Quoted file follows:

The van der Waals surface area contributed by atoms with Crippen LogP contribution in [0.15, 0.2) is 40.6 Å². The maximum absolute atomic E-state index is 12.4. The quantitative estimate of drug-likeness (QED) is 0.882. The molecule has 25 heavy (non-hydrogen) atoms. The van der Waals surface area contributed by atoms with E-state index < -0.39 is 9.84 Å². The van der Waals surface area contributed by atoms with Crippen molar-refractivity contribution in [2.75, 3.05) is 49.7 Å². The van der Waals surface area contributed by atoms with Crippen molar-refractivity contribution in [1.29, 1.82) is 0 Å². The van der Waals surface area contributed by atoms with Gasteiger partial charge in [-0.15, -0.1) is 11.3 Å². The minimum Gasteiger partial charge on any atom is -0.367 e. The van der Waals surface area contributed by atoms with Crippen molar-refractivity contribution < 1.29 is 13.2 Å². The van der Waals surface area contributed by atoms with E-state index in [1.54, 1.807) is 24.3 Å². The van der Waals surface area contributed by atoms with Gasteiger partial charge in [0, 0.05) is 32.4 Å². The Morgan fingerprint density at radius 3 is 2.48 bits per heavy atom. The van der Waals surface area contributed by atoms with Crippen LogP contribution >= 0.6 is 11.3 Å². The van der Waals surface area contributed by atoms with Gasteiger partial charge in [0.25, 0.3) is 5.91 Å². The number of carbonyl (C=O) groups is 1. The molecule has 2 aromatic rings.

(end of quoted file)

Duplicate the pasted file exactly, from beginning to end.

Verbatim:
The van der Waals surface area contributed by atoms with Crippen LogP contribution in [0.15, 0.2) is 40.6 Å². The maximum absolute atomic E-state index is 12.4. The quantitative estimate of drug-likeness (QED) is 0.882. The molecule has 25 heavy (non-hydrogen) atoms. The van der Waals surface area contributed by atoms with E-state index < -0.39 is 9.84 Å². The van der Waals surface area contributed by atoms with Crippen molar-refractivity contribution in [2.75, 3.05) is 49.7 Å². The van der Waals surface area contributed by atoms with Crippen molar-refractivity contribution in [1.29, 1.82) is 0 Å². The van der Waals surface area contributed by atoms with Gasteiger partial charge in [-0.15, -0.1) is 11.3 Å². The minimum Gasteiger partial charge on any atom is -0.367 e. The van der Waals surface area contributed by atoms with Crippen molar-refractivity contribution < 1.29 is 13.2 Å². The van der Waals surface area contributed by atoms with E-state index in [1.54, 1.807) is 24.3 Å². The van der Waals surface area contributed by atoms with Gasteiger partial charge in [0, 0.05) is 32.4 Å². The Morgan fingerprint density at radius 3 is 2.48 bits per heavy atom. The van der Waals surface area contributed by atoms with Crippen LogP contribution >= 0.6 is 11.3 Å². The van der Waals surface area contributed by atoms with Gasteiger partial charge in [0.25, 0.3) is 5.91 Å². The number of carbonyl (C=O) groups is 1. The molecule has 2 aromatic rings.